Shewmaker Genetics

Home                Contact Us           Site Map

Feed and Water

You are here>

[Home] [For the Sport] [Our Methods] [Feed and Water]

Site last updated on 07/10/2022

This section should really be titled “Air, Water and Feed” since these are the three “inputs” that are vital to the health and success of our birds. The order is important. All three are vital, but since the first two are generally free we tend not to pay them proper attention - big mistake.

Air - Plenty of fresh air is absolutely required!!!! This means making sure the lofts are well ventilated and are not over crowded. It also means being aware of this requirement when we are shipping birds to the races - again good ventilation and don’t over crowd. There are two reasons we need to insure good air quality:

  1. Air is the source of oxygen which all animals need for the basic chemical reaction of respiration that produces energy (sugar plus oxygen produces carbon dioxide, water and energy). The naturally occurring concentration of oxygen in the atmosphere is about 20%. Good ventilation insures that the air in the loft (or shipping crate) also has 20% oxygen.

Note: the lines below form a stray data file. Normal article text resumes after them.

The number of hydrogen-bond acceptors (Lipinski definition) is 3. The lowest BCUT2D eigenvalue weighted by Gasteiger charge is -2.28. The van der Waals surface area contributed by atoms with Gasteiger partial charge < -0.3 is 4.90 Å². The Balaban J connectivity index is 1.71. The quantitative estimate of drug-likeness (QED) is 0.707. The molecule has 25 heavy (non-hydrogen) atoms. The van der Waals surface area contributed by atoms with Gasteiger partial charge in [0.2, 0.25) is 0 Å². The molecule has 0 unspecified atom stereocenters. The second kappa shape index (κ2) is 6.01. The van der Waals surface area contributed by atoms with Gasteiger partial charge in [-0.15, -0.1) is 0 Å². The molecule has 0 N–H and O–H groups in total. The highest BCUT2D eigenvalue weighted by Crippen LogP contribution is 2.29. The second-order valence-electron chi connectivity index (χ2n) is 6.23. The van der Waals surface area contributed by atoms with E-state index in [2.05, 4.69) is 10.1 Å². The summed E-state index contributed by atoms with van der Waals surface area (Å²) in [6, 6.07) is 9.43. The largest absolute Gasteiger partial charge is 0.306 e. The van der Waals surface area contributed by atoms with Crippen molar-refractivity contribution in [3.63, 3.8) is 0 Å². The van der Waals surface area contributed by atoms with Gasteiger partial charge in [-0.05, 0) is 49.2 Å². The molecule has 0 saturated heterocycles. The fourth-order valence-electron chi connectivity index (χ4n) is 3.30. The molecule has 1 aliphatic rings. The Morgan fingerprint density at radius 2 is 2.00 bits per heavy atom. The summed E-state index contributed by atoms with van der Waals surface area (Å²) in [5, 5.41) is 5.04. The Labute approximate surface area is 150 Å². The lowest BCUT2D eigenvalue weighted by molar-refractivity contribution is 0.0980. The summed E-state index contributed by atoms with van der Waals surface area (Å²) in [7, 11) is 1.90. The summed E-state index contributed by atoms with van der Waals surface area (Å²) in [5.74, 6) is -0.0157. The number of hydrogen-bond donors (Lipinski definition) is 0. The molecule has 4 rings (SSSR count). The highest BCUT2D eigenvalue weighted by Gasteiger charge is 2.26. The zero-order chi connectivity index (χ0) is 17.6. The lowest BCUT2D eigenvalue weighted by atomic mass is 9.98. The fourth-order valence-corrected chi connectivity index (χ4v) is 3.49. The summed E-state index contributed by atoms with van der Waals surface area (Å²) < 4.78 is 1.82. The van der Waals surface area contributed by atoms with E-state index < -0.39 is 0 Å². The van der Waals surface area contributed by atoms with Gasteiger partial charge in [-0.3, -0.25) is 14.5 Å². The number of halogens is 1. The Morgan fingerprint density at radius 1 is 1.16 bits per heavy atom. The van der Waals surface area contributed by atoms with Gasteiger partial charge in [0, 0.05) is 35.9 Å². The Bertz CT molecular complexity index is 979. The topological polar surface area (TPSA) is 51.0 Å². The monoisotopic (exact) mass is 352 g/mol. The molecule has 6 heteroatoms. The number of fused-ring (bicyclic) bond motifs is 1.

2. In addition to energy, respiration also produces water (vapor) and carbon dioxide, both of which we want to keep from building up in the loft’s air space. One of the key requirements of good ventilation is to get these out of the loft as fast as they are produced.

Water - We prefer not to add anything to the water unless there is a clear reason and there is no other method of application. So for example, when additives or medications are necessary, they are placed on the feed whenever possible (some medications are designed for a slow administration through the water and in this situation we will put them in the water).

There are two things we ALWAYS add to the water.